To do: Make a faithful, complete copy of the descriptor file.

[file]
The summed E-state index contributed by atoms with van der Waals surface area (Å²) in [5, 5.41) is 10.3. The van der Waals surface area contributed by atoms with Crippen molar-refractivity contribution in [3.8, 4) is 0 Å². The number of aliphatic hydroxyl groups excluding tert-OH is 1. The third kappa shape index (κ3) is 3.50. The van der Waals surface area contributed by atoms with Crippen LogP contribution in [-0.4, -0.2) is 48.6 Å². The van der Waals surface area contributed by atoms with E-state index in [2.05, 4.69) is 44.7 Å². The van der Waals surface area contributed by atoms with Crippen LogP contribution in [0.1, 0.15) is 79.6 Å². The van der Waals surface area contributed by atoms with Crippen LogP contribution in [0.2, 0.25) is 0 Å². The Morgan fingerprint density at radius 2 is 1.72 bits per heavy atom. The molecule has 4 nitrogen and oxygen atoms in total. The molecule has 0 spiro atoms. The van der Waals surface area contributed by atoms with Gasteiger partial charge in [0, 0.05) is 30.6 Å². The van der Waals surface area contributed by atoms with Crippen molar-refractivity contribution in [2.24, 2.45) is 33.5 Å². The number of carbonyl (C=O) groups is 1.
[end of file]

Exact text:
The summed E-state index contributed by atoms with van der Waals surface area (Å²) in [5, 5.41) is 10.3. The van der Waals surface area contributed by atoms with Crippen molar-refractivity contribution in [3.8, 4) is 0 Å². The number of aliphatic hydroxyl groups excluding tert-OH is 1. The third kappa shape index (κ3) is 3.50. The van der Waals surface area contributed by atoms with Crippen LogP contribution in [-0.4, -0.2) is 48.6 Å². The van der Waals surface area contributed by atoms with E-state index in [2.05, 4.69) is 44.7 Å². The van der Waals surface area contributed by atoms with Crippen LogP contribution in [0.1, 0.15) is 79.6 Å². The van der Waals surface area contributed by atoms with Crippen LogP contribution in [0.2, 0.25) is 0 Å². The Morgan fingerprint density at radius 2 is 1.72 bits per heavy atom. The molecule has 4 nitrogen and oxygen atoms in total. The molecule has 0 spiro atoms. The van der Waals surface area contributed by atoms with Gasteiger partial charge in [0, 0.05) is 30.6 Å². The van der Waals surface area contributed by atoms with Crippen molar-refractivity contribution in [2.24, 2.45) is 33.5 Å². The number of carbonyl (C=O) groups is 1.